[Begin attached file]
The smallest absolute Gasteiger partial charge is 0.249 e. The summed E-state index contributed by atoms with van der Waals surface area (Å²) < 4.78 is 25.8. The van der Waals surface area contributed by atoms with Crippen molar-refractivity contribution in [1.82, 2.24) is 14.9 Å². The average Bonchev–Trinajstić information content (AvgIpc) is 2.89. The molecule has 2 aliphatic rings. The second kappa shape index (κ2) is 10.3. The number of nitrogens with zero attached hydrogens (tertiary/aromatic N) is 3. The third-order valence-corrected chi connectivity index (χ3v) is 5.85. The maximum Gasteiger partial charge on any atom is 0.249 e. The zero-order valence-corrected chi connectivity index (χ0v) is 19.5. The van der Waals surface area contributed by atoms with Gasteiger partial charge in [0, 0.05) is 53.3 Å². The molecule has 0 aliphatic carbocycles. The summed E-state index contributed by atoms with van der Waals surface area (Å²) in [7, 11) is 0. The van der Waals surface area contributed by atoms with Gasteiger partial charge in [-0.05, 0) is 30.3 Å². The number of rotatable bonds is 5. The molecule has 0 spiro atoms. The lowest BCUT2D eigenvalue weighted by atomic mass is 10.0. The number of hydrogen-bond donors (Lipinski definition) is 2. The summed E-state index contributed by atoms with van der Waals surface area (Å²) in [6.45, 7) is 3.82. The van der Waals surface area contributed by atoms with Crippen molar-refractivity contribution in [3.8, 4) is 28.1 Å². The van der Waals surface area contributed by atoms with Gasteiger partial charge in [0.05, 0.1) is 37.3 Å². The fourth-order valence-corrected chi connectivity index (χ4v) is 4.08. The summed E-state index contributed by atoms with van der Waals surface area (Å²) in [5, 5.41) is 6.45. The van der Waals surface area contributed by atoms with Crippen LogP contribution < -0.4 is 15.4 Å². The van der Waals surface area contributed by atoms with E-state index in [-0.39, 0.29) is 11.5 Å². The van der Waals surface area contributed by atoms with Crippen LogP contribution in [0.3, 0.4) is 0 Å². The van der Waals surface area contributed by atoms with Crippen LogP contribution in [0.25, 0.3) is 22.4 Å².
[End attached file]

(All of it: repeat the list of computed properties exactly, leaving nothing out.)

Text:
The smallest absolute Gasteiger partial charge is 0.249 e. The summed E-state index contributed by atoms with van der Waals surface area (Å²) < 4.78 is 25.8. The van der Waals surface area contributed by atoms with Crippen molar-refractivity contribution in [1.82, 2.24) is 14.9 Å². The average Bonchev–Trinajstić information content (AvgIpc) is 2.89. The molecule has 2 aliphatic rings. The second kappa shape index (κ2) is 10.3. The number of nitrogens with zero attached hydrogens (tertiary/aromatic N) is 3. The third-order valence-corrected chi connectivity index (χ3v) is 5.85. The maximum Gasteiger partial charge on any atom is 0.249 e. The zero-order valence-corrected chi connectivity index (χ0v) is 19.5. The van der Waals surface area contributed by atoms with Gasteiger partial charge in [0, 0.05) is 53.3 Å². The molecule has 0 aliphatic carbocycles. The summed E-state index contributed by atoms with van der Waals surface area (Å²) in [7, 11) is 0. The van der Waals surface area contributed by atoms with Gasteiger partial charge in [-0.05, 0) is 30.3 Å². The number of rotatable bonds is 5. The molecule has 0 spiro atoms. The lowest BCUT2D eigenvalue weighted by atomic mass is 10.0. The number of hydrogen-bond donors (Lipinski definition) is 2. The summed E-state index contributed by atoms with van der Waals surface area (Å²) in [6.45, 7) is 3.82. The van der Waals surface area contributed by atoms with Crippen molar-refractivity contribution in [3.8, 4) is 28.1 Å². The van der Waals surface area contributed by atoms with Gasteiger partial charge in [0.05, 0.1) is 37.3 Å². The fourth-order valence-corrected chi connectivity index (χ4v) is 4.08. The summed E-state index contributed by atoms with van der Waals surface area (Å²) in [5, 5.41) is 6.45. The van der Waals surface area contributed by atoms with Crippen LogP contribution < -0.4 is 15.4 Å². The van der Waals surface area contributed by atoms with E-state index in [-0.39, 0.29) is 11.5 Å². The van der Waals surface area contributed by atoms with Crippen LogP contribution in [0.3, 0.4) is 0 Å². The van der Waals surface area contributed by atoms with Crippen LogP contribution in [0.25, 0.3) is 22.4 Å².